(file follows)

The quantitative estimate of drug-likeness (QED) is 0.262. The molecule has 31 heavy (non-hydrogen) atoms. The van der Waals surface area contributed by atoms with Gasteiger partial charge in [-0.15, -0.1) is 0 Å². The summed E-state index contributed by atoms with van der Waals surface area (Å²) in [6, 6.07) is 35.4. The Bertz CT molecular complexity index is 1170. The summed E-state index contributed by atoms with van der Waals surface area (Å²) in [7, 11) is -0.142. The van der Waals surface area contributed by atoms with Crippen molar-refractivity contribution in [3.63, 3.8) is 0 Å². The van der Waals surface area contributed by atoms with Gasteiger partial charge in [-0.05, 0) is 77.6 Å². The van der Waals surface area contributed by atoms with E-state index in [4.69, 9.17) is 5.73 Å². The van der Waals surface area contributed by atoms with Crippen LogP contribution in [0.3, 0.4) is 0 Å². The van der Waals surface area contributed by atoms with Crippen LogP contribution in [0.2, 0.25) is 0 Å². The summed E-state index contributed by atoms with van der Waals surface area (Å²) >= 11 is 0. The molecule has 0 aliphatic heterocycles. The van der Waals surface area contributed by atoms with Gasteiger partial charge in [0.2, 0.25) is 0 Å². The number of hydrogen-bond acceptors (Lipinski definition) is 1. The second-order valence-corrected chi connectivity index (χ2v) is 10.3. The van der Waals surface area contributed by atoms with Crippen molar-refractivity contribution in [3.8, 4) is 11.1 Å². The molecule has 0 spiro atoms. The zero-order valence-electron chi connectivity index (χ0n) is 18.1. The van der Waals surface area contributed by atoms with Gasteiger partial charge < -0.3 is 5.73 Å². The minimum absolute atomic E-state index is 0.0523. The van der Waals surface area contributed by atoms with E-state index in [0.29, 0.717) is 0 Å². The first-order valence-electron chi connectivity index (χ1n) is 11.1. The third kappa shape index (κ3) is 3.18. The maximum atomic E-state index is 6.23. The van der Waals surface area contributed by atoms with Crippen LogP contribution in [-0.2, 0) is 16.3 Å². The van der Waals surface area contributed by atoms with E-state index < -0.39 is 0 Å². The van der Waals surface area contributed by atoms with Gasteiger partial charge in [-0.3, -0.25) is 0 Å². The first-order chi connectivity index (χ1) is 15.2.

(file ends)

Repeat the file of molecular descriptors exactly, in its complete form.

The quantitative estimate of drug-likeness (QED) is 0.262. The molecule has 31 heavy (non-hydrogen) atoms. The van der Waals surface area contributed by atoms with Gasteiger partial charge in [-0.15, -0.1) is 0 Å². The summed E-state index contributed by atoms with van der Waals surface area (Å²) in [6, 6.07) is 35.4. The Bertz CT molecular complexity index is 1170. The summed E-state index contributed by atoms with van der Waals surface area (Å²) in [7, 11) is -0.142. The van der Waals surface area contributed by atoms with Crippen molar-refractivity contribution in [3.63, 3.8) is 0 Å². The van der Waals surface area contributed by atoms with Gasteiger partial charge in [-0.05, 0) is 77.6 Å². The van der Waals surface area contributed by atoms with E-state index in [4.69, 9.17) is 5.73 Å². The van der Waals surface area contributed by atoms with Crippen LogP contribution in [0.3, 0.4) is 0 Å². The van der Waals surface area contributed by atoms with Crippen LogP contribution in [0.2, 0.25) is 0 Å². The summed E-state index contributed by atoms with van der Waals surface area (Å²) >= 11 is 0. The molecule has 0 aliphatic heterocycles. The van der Waals surface area contributed by atoms with Gasteiger partial charge in [0.2, 0.25) is 0 Å². The number of hydrogen-bond acceptors (Lipinski definition) is 1. The second-order valence-corrected chi connectivity index (χ2v) is 10.3. The van der Waals surface area contributed by atoms with Crippen molar-refractivity contribution in [3.8, 4) is 11.1 Å². The molecule has 0 spiro atoms. The zero-order valence-electron chi connectivity index (χ0n) is 18.1. The van der Waals surface area contributed by atoms with Gasteiger partial charge < -0.3 is 5.73 Å². The minimum absolute atomic E-state index is 0.0523. The van der Waals surface area contributed by atoms with E-state index in [0.29, 0.717) is 0 Å². The first-order valence-electron chi connectivity index (χ1n) is 11.1. The third kappa shape index (κ3) is 3.18. The maximum atomic E-state index is 6.23. The van der Waals surface area contributed by atoms with Crippen LogP contribution in [-0.2, 0) is 16.3 Å². The van der Waals surface area contributed by atoms with E-state index < -0.39 is 0 Å². The van der Waals surface area contributed by atoms with Gasteiger partial charge in [-0.3, -0.25) is 0 Å². The first-order chi connectivity index (χ1) is 15.2.